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Loans Create Deposits in Context

Loans create deposits. Weve heard it many times now. But how well is it understood? The
phrase is typically invoked accurately, in conjunction with a rejection of the money multiplier
fable found in economic textbooks. From an operational perspective, banks do not lend
reserves to their non-bank customers. Loans create deposits is an operation in endogenous
money. And where central banks impose a level of required reserves based on deposits, the
timing of the demand for and supply of reserves in respect of such a requirement follows the
creation of the deposit it does not precede it. The money multiplier story is bunk. And loans
create deposits is correct as an observation.
Nevertheless, there is a larger context for deposits, which includes their fate after they have been
created. Deposits are used to repay loans, resulting in the death of both loan and deposit. But
there is more. As part of the birth/death analogy, there is the lifetime of loans and deposits to
consider. This sequence of birth, life, and death in total may be helpful in putting loans create
deposits into a broader context. There is potential for confusion if loans create deposits is
embraced too enthusiastically as the defining characteristic, without considering the full life
cycle of loans and deposits. Indeed, we shall see further below that deposits fund loans is as
true as loans create deposits and that there is no contradiction between these two things.
Monetary Systems
The monetary system and the financial system are constructions of double entry accounting. It
has been this way for a long time. This did not start in 1971. The fact that there was gold serving
as a fixed value backstop for certain monetary assets shouldnt obscure the fact that a monetary
system is a fiat construction at its foundation. Gold at one time was a hard constraint on the
behavior of the monetary authorities. But the authorities will inevitably create paradigms of
operational constraint and guidelines in any monetary system. These restrictions include central
bank balance sheet constraints (e.g. gold backing; Treasury overdraft constraints; supply and
pricing of bank reserves that are consistent with the monetary policy interest rate target) and
other guidelines (such as the reaction function of the policy rate to various measures of inflation,
output, or employment). The full category of potential constraints is broad and varied. But none
of this alters the fact that a monetary system is basically a bookkeeping device for the
intermediation of real economic activity. It is a construct that enables moving beyond a barter
economic system that can only be imagined as a counterfactual.
The Choice for Banking
Starting from this monetary bookkeeping foundation, a fundamental choice exists. Will the
system include a competitive banking sector? More broadly, will financial capitalism exist in
substance and form? Will there be competition? Within this landscape, will there be more than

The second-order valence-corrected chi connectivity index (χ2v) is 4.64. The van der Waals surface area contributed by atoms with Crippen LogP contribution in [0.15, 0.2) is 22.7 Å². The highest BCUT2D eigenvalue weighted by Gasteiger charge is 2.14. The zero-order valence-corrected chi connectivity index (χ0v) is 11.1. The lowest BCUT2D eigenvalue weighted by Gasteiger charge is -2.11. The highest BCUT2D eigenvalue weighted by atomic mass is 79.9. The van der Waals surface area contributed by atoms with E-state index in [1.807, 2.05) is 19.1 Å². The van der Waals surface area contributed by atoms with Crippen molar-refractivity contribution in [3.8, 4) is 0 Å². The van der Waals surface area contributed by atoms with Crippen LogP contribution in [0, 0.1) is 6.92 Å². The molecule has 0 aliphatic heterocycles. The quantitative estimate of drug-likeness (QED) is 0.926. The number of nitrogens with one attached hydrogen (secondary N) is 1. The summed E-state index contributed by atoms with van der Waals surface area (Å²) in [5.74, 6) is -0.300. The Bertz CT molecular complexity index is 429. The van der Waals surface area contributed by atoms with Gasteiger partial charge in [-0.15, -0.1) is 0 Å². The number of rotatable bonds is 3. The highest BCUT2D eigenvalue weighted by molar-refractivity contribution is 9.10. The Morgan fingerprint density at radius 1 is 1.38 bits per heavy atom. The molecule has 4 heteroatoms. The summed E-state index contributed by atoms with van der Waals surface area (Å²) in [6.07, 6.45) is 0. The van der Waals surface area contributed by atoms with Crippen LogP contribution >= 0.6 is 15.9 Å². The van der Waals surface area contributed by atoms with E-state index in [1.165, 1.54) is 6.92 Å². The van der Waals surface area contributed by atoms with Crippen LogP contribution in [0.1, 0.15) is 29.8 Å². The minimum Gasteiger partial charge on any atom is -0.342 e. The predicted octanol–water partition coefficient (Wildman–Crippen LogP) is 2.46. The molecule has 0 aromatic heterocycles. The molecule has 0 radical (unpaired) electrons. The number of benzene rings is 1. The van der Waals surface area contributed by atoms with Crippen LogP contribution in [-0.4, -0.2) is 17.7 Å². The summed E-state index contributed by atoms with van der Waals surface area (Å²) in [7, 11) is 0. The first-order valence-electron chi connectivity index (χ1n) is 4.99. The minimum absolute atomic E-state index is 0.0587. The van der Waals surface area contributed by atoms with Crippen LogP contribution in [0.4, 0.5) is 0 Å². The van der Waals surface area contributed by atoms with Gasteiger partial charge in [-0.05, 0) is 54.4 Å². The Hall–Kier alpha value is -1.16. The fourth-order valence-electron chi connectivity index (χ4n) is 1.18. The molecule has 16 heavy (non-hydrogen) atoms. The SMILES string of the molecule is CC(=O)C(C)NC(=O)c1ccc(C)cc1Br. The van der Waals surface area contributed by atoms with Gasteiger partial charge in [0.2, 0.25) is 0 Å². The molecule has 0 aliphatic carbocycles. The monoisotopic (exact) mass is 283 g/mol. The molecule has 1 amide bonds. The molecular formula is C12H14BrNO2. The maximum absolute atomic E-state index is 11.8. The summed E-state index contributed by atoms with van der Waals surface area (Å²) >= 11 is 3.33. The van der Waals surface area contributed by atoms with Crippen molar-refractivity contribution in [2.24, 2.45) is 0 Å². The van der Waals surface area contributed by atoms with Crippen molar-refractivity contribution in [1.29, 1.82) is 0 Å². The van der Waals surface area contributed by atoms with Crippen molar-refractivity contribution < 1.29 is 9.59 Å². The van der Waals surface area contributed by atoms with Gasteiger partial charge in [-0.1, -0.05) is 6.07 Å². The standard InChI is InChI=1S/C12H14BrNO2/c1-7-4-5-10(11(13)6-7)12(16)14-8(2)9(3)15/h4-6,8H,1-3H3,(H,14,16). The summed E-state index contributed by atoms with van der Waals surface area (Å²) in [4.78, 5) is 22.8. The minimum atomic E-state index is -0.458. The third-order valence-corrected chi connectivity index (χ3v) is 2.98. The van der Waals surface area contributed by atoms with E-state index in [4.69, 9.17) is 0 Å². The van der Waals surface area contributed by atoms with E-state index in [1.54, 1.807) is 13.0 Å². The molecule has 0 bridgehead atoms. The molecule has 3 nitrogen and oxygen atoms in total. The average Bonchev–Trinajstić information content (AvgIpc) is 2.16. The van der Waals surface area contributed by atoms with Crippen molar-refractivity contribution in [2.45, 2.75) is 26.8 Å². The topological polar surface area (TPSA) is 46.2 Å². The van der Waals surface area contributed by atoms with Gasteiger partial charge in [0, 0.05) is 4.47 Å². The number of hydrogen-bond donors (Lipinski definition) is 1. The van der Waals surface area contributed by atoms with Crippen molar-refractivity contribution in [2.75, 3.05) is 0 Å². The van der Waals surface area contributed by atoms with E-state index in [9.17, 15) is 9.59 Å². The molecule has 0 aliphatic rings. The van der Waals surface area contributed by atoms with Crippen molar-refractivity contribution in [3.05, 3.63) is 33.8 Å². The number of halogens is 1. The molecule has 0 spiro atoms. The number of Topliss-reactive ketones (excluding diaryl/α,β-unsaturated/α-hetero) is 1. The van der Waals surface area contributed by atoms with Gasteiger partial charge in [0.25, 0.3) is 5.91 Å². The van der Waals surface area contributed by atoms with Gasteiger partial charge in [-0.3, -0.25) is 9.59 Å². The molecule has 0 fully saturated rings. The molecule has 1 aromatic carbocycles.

one bank? While a banking singularity (a single, concentrated, nationalized institution) is usually
considered to be non-pragmatic, it serves as a useful theoretical reference point for understanding
how banks actually work. The competitive framework that is often taken for granted is in fact a
choice for banking system design including the presence of a reserve system that enables active
management of individual bank balance sheets.

Loans Create Deposits

When we say loans create deposits, we mean at least that the marginal impact of new lending
will be to create a new asset and a new liability for the banking system typically for the
originating lending bank at first. A bank makes a loan to a borrowing customer. That is a debit
under bank assets. Simultaneous, it credits the deposit account of the same customer. That is a
new bank liability. Both of those accounting entries represent increases in their respective
categories. This is operationally separate from any notion of reserves that may be required in
association with the creation of bank deposits.
In another version of the same lending transaction, the lending bank presents the borrower with a
cheque or bank draft. The lending bank debits the borrowers loan account and credits a payment
liability account. The banks balance sheet has grown. The borrower may then deposit that
cheque with a second bank. At that moment, the balance sheet of the second bank the deposit
issuing bank grows by the same amount, with a payment due asset and a deposit liability. This
temporary duplication of balance sheet growth across two different banks is captured within the
accounting classification of bank float. The duplication gets resolved and eliminated when the
deposit issuing bank clears the cheque back to the lending bank and receives a reserve balance
credit in exchange, at which point the lending bank sheds both reserve balances and its payment
liability. The end result is that the system balance sheet has grown by the amount of the original
loan and deposit. The loan has created the deposit, although loan and deposit are domiciled in
different banks. The system has expanded in size. The growth is now reflected in the size of the